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Department of Political Sciences

Opinion: Treatment of Khoza Betrays ANCís Insecurity

By Mzukisi Qobo

Posted on 13 April 2012



SAís business leaders should speak up more. Their responsibility extends beyond making profits to grappling with complex social issues as well as giving politicians a run for taxpayersí money, writes UP Political Sciences lecturer and Business Day Columnist, Dr Mzukisi Qobo.

The recent spat involving the African National Congress (ANC) and Nedbank chairman Reuel Khoza reveals serious cracks in the relationship between the political leadership and big business in SA and is also replete with farcical ironies.

Business leadership has a responsibility to contribute to social change. Economist Milton Friedman once famously remarked: "The business of business is business." That cannot be true in a country such as SA, which has big social challenges. Business is uniquely placed to broaden the possibilities for national economic prosperity if propitious conditions are in place. Importantly, business should exercise greater responsibility in holding political leaders to account. Thus, the ANC needs to be more appreciative of the contribution business makes in society and tolerant of its dissenting views.

The ANC’s heavy-handed response to Khoza’s criticism goes against this spirit and is a sign of political insecurity.

This gratuitous attack on a high-profile business leader sends an alarming message about SA’s commitment to a climate that encourages freedom of thought and expression. It also communicates a visceral hostility to big business.

Khoza’s denunciation by a succession of senior party and government leaders is reminiscent of Stalinist Russia or Maoist China. Among his catalogue of political sins, Khoza is accused of having a poor record on transformation and of failing to invent a black CEO at Nedbank. This kind of vitriol is divisive and has no place in the SA we set about building in 1994.

In his reflections, Khoza simply stated the obvious — that the moral quotient of the country’s leadership is degenerating and its intellectual capacity is weak and that SA is led by elites who have debased the worth of political office. This is difficult to argue against in the face of unsettling evidence.

On the emerging political culture and governance, there is the threat of constitutional review lurking on the horizon, which the ANC rationalises as a great leap forward to a second transition. This might take place while President Jacob Zuma faces a marathon court process to defend himself against graft charges, if the Democratic Alliance succeeds in having the National Prosecuting Authority’s decision to drop them rescinded by the courts. The Constitutional Court, which the ANC is targeting for review, will be the ultimate arbiter in the matter.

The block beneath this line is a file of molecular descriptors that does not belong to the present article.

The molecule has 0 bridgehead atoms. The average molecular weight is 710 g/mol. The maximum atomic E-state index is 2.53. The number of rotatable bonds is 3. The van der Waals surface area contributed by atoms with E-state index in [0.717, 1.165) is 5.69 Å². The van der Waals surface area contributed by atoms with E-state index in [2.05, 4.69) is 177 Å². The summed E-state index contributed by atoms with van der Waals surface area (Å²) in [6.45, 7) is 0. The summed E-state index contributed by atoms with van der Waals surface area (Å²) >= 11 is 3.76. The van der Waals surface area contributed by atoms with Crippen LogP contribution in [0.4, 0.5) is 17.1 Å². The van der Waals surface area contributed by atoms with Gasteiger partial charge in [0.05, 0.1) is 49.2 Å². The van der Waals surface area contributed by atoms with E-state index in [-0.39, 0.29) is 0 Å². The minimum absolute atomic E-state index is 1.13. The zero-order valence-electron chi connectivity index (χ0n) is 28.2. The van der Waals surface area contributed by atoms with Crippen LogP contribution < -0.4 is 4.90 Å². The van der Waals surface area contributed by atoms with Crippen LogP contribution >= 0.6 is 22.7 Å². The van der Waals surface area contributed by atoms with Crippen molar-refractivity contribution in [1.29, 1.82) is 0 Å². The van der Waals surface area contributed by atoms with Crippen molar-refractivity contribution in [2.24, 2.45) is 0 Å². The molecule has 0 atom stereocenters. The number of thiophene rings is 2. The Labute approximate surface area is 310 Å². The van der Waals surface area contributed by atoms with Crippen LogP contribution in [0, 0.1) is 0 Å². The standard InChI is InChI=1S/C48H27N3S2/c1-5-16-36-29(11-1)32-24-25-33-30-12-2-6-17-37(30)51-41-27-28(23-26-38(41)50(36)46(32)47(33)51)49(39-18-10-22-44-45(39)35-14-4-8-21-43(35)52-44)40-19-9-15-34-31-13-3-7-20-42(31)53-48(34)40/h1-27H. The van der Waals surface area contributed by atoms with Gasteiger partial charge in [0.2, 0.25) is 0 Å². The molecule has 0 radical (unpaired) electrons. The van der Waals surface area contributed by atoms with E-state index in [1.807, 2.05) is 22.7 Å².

In a twist of irony, Police Minister Nathi Mthethwa, who had earlier castigated Khoza for hiding in Nedbank’s cushy offices "licking fingers of fat cheques", is now implicated in the abuse of secret police intelligence accounts to renovate his home in KwaZulu-Natal to the tune of R200 000.

Cabinet spokesman Jimmy Manyi, who was tasked with the hatchet job on Khoza, once fell foul of then labour minister Membathisi Mdladlana for allegedly soliciting business for himself from Norwegian diplomats while serving as a government official. The incident forced him on special leave after the Norwegian embassy laid a complaint. As if that was a badge of honour, he was later parachuted to greater heights as the government’s communications chief.

Not so long ago, some Cabinet ministers demonstrated judgment flaws by buying expensive luxury vehicles just because the Ministerial Handbook allows them to. Their expensive tastes and playing fast and loose with taxpayers’ money underlines the lack of capacity to think ethically. Last year, the Special Investigating Unit declared that 25% of state procurement expenditure amounting to about R30bn was lost to wasteful expenditure and corruption.

Given this dispiriting reality, Khoza’s criticism of the government is diplomatic. The ANC should have used this as a moment for reflection and seized the initiative to reconstitute relations with big business on a sounder plane. That would have been a mark of humility and political maturity.

In August last year, the government denounced then head of Business Leadership SA Michael Spicer for expressing misgivings about the nationalisation of mines and warning the government to act responsibly. The government accused Spicer of disdain for the ANC and failing to transform business.

This irrational reaction to criticism is a sign that the ANC is vulnerable intellectually and morally. It is a weakness whose source lies in its slippery grip on governance. It also reflects the extent to which the ANC is out of touch with reality.

SA’s business leaders should speak up more. Their responsibility extends beyond making profits to grappling with complex social issues as well as giving politicians a run for taxpayers’ money. Speaking truth to power is a patriotic thing to do. It is ironic that the ANC is happy to accept party funding from business but not its criticism.

This article appeared in the Business Day of Friday 13 March 2012    



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